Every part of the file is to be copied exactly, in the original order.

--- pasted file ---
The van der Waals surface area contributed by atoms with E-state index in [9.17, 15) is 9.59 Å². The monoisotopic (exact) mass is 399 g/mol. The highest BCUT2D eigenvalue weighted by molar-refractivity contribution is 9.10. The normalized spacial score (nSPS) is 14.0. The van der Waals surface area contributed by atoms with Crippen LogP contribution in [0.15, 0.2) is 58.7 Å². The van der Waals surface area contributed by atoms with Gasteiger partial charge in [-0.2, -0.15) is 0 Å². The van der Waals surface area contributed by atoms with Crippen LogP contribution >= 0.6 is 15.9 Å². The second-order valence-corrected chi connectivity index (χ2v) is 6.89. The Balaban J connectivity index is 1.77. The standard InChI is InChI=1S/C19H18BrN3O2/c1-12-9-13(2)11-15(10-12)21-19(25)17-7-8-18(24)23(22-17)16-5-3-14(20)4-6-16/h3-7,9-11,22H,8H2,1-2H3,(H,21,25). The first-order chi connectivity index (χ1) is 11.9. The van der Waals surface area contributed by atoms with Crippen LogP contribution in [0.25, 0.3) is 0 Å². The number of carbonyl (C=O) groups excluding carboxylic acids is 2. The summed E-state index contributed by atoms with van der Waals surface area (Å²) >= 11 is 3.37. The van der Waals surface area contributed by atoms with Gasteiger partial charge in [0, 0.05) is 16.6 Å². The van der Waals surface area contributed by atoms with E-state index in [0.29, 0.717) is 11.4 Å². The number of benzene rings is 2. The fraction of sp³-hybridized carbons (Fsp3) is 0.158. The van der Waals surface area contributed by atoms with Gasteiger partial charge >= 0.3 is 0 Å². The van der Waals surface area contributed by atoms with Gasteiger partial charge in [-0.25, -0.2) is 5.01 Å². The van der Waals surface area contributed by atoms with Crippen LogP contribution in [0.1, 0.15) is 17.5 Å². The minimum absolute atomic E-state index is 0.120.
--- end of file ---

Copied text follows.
The van der Waals surface area contributed by atoms with E-state index in [9.17, 15) is 9.59 Å². The monoisotopic (exact) mass is 399 g/mol. The highest BCUT2D eigenvalue weighted by molar-refractivity contribution is 9.10. The normalized spacial score (nSPS) is 14.0. The van der Waals surface area contributed by atoms with Crippen LogP contribution in [0.15, 0.2) is 58.7 Å². The van der Waals surface area contributed by atoms with Gasteiger partial charge in [-0.2, -0.15) is 0 Å². The van der Waals surface area contributed by atoms with Crippen LogP contribution >= 0.6 is 15.9 Å². The second-order valence-corrected chi connectivity index (χ2v) is 6.89. The Balaban J connectivity index is 1.77. The standard InChI is InChI=1S/C19H18BrN3O2/c1-12-9-13(2)11-15(10-12)21-19(25)17-7-8-18(24)23(22-17)16-5-3-14(20)4-6-16/h3-7,9-11,22H,8H2,1-2H3,(H,21,25). The first-order chi connectivity index (χ1) is 11.9. The van der Waals surface area contributed by atoms with Crippen LogP contribution in [0.25, 0.3) is 0 Å². The number of carbonyl (C=O) groups excluding carboxylic acids is 2. The summed E-state index contributed by atoms with van der Waals surface area (Å²) >= 11 is 3.37. The van der Waals surface area contributed by atoms with Gasteiger partial charge in [0, 0.05) is 16.6 Å². The van der Waals surface area contributed by atoms with E-state index in [0.29, 0.717) is 11.4 Å². The number of benzene rings is 2. The fraction of sp³-hybridized carbons (Fsp3) is 0.158. The van der Waals surface area contributed by atoms with Gasteiger partial charge >= 0.3 is 0 Å². The van der Waals surface area contributed by atoms with Gasteiger partial charge in [-0.25, -0.2) is 5.01 Å². The van der Waals surface area contributed by atoms with Crippen LogP contribution in [0.1, 0.15) is 17.5 Å². The minimum absolute atomic E-state index is 0.120.